Tariff Impact and What to Look for in 2020
In early 2018, the Trump administration passed a new set of tariffs on materials and products like solar panels, washing machines, steel, and aluminum. The tariffs intended to leverage the massive buying power of American industry and consumers to help the United States negotiate more favorable deals with major trade partners like China, Mexico, Canada, and the European Union.
Now, more than a year after those tariffs took effect, we’re beginning to see real outcomes. Here are the impacts the tariffs have had already, and how economists expect these tariffs to shape the economy in 2020.
The Current Impact of the Trump Tariffs
So far, the tariffs have impacted both American consumers and businesses — neither of them positively.
Even the earliest estimates guessed that the tariffs would cost American households — but these estimates weren’t especially high, with most expecting the tariffs to cost Americans around $150 annually per household. Over the past year, however, as better data began to come in about how tariffs were affecting the price of goods, those estimates have crept upward — and now hover around $460 per year. The numbers look even worse for wealthier households — those with earnings greater than $160,000 per year may end up paying more than $1,000 annually as a result of these tariffs.
American industry hasn’t benefited much from the tariffs — even the sectors analysts predicted would see gains.
When the tariffs — which included a 25% tax on foreign steel — first passed, domestic steel producers applauded them, and they even caused a short-term burst of growth. In 2018, industry analysts estimated three dozen steel mills either restarted or began construction.
Now, around a year later, the steel industry is facing a downward turn. Domestic manufacturers that rely on steel have either turned to cheaper materials or are delaying investment in hopes steel prices will drop.
The temporary growth of the steel industry also didn’t have much of an impact on the broader economy. Many American steel mills rely on automation, meaning industry growth didn’t create many new jobs.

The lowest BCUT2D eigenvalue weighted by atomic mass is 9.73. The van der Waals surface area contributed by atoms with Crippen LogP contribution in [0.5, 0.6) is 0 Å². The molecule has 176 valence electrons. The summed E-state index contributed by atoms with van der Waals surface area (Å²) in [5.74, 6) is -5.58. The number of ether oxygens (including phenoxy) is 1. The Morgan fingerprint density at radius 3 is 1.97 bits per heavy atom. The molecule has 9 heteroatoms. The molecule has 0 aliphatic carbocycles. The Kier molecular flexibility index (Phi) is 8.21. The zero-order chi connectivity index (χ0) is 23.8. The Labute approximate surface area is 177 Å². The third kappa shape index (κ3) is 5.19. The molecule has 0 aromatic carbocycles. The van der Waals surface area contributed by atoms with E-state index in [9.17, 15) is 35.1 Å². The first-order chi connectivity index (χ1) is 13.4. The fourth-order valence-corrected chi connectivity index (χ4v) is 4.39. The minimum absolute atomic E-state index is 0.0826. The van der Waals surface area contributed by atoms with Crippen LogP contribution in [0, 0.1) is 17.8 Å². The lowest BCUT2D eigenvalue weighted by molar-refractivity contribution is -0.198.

Tariffs and the 2020 Economy
The future impact of these tariffs is likely to be more of the same. The downward turn in industries that depend on steel may be similar in other industries, like those that rely on aluminum. America imports about 90% of the aluminum used in manufacturing. Ideally, these tariffs would steer some of that back into the United States, encouraging growth in the aluminum industry. But as with steel, these tariffs may cause manufacturers to instead turn to lower-cost materials or put a hold on investment in anticipation of a price drop.
There may also be knock-on effects caused by the uncertainty naturally generated by the sudden shift in trade policy. Firms are already less likely to invest in industries dependent on foreign goods and resources, as it’s not completely clear yet how the tariffs will affect those industries in the long run.
Overall, experts expect the tariffs to cause a loss of 900,000 jobs by 2020 — and could be enough to drive the economy into the first recession since 2008, as investment slows down and firms take a wait-and-see approach with regards to how these tariffs will affect these industries in the long run.
How Tariffs Will Affect Us in 2020
The Trump administration hasn’t signaled a reverse in policy yet — they are, for better or worse, in it for the long haul.
America will be feeling the effects of these tariffs through the end of 2019, and likely during all of 2020. In general, the tariffs will cost households by increasing the price of consumer goods and may cause a decline in industries that rely on tariffed resources like steel and aluminum.
Some of the direst predictions see the tariffs causing a recession, but it may be too early to tell if the tariffs will have that severe of an impact in 2020.